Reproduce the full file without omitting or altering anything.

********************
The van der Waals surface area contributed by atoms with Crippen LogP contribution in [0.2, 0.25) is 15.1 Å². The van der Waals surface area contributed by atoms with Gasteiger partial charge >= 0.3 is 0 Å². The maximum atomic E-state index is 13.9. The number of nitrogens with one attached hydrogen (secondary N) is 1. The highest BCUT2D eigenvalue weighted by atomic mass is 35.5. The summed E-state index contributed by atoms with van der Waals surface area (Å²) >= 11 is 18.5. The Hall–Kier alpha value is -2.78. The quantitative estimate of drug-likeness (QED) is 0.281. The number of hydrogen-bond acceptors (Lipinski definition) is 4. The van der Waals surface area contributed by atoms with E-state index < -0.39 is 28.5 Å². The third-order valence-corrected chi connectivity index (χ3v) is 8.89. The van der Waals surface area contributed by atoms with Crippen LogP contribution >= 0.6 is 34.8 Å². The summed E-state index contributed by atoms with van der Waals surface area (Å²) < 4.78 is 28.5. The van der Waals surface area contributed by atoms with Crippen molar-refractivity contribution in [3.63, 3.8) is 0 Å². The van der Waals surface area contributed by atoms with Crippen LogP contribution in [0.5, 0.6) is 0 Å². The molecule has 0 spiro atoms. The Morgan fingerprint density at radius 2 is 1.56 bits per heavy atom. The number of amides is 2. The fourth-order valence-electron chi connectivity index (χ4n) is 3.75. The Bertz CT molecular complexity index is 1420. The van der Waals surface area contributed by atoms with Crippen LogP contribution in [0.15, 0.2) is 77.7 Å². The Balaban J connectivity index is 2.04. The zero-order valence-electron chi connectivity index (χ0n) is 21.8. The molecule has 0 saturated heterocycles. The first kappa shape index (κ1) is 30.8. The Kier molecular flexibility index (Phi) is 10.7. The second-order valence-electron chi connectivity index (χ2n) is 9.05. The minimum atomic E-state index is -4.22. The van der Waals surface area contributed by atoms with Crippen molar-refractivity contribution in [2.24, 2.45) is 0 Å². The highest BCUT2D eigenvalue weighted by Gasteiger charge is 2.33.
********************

The van der Waals surface area contributed by atoms with Crippen LogP contribution in [0.2, 0.25) is 15.1 Å². The van der Waals surface area contributed by atoms with Gasteiger partial charge >= 0.3 is 0 Å². The maximum atomic E-state index is 13.9. The number of nitrogens with one attached hydrogen (secondary N) is 1. The highest BCUT2D eigenvalue weighted by atomic mass is 35.5. The summed E-state index contributed by atoms with van der Waals surface area (Å²) >= 11 is 18.5. The Hall–Kier alpha value is -2.78. The quantitative estimate of drug-likeness (QED) is 0.281. The number of hydrogen-bond acceptors (Lipinski definition) is 4. The van der Waals surface area contributed by atoms with E-state index < -0.39 is 28.5 Å². The third-order valence-corrected chi connectivity index (χ3v) is 8.89. The van der Waals surface area contributed by atoms with Crippen LogP contribution >= 0.6 is 34.8 Å². The summed E-state index contributed by atoms with van der Waals surface area (Å²) < 4.78 is 28.5. The van der Waals surface area contributed by atoms with Crippen molar-refractivity contribution in [3.63, 3.8) is 0 Å². The van der Waals surface area contributed by atoms with Crippen LogP contribution in [0.5, 0.6) is 0 Å². The molecule has 0 spiro atoms. The Morgan fingerprint density at radius 2 is 1.56 bits per heavy atom. The number of amides is 2. The fourth-order valence-electron chi connectivity index (χ4n) is 3.75. The Bertz CT molecular complexity index is 1420. The van der Waals surface area contributed by atoms with Crippen LogP contribution in [0.15, 0.2) is 77.7 Å². The Balaban J connectivity index is 2.04. The zero-order valence-electron chi connectivity index (χ0n) is 21.8. The molecule has 0 saturated heterocycles. The first kappa shape index (κ1) is 30.8. The Kier molecular flexibility index (Phi) is 10.7. The second-order valence-electron chi connectivity index (χ2n) is 9.05. The minimum atomic E-state index is -4.22. The van der Waals surface area contributed by atoms with Crippen molar-refractivity contribution in [2.24, 2.45) is 0 Å². The highest BCUT2D eigenvalue weighted by Gasteiger charge is 2.33.